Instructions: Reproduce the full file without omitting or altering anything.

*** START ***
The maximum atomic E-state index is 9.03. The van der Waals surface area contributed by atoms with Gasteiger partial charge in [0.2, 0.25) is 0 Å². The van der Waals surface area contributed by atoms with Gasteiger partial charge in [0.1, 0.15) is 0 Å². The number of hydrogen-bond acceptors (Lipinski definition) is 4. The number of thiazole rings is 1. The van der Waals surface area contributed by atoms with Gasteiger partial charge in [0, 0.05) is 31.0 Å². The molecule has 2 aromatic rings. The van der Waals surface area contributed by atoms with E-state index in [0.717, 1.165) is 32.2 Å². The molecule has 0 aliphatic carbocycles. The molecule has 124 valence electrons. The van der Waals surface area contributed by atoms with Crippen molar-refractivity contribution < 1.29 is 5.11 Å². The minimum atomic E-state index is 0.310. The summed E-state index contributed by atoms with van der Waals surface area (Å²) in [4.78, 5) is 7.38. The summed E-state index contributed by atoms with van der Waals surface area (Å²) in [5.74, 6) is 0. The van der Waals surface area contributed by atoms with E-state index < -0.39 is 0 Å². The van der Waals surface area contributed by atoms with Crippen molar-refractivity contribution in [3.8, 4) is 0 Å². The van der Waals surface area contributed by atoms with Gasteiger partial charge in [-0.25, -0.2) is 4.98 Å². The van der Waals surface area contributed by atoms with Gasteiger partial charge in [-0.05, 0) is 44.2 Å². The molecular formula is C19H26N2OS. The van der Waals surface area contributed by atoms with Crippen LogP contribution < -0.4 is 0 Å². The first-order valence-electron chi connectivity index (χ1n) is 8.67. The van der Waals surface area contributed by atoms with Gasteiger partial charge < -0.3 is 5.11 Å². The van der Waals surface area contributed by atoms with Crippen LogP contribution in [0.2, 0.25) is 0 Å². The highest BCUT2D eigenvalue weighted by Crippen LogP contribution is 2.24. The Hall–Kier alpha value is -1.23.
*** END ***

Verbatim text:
The maximum atomic E-state index is 9.03. The van der Waals surface area contributed by atoms with Gasteiger partial charge in [0.2, 0.25) is 0 Å². The van der Waals surface area contributed by atoms with Gasteiger partial charge in [0.1, 0.15) is 0 Å². The number of hydrogen-bond acceptors (Lipinski definition) is 4. The number of thiazole rings is 1. The van der Waals surface area contributed by atoms with Gasteiger partial charge in [0, 0.05) is 31.0 Å². The molecule has 2 aromatic rings. The van der Waals surface area contributed by atoms with E-state index in [0.717, 1.165) is 32.2 Å². The molecule has 0 aliphatic carbocycles. The molecule has 124 valence electrons. The van der Waals surface area contributed by atoms with Crippen molar-refractivity contribution < 1.29 is 5.11 Å². The minimum atomic E-state index is 0.310. The summed E-state index contributed by atoms with van der Waals surface area (Å²) in [4.78, 5) is 7.38. The summed E-state index contributed by atoms with van der Waals surface area (Å²) in [5.74, 6) is 0. The van der Waals surface area contributed by atoms with E-state index < -0.39 is 0 Å². The van der Waals surface area contributed by atoms with Crippen molar-refractivity contribution in [3.8, 4) is 0 Å². The van der Waals surface area contributed by atoms with Gasteiger partial charge in [-0.25, -0.2) is 4.98 Å². The van der Waals surface area contributed by atoms with Gasteiger partial charge in [-0.05, 0) is 44.2 Å². The molecular formula is C19H26N2OS. The van der Waals surface area contributed by atoms with Crippen LogP contribution < -0.4 is 0 Å². The first-order valence-electron chi connectivity index (χ1n) is 8.67. The van der Waals surface area contributed by atoms with Gasteiger partial charge < -0.3 is 5.11 Å². The van der Waals surface area contributed by atoms with Crippen LogP contribution in [0.2, 0.25) is 0 Å². The highest BCUT2D eigenvalue weighted by Crippen LogP contribution is 2.24. The Hall–Kier alpha value is -1.23.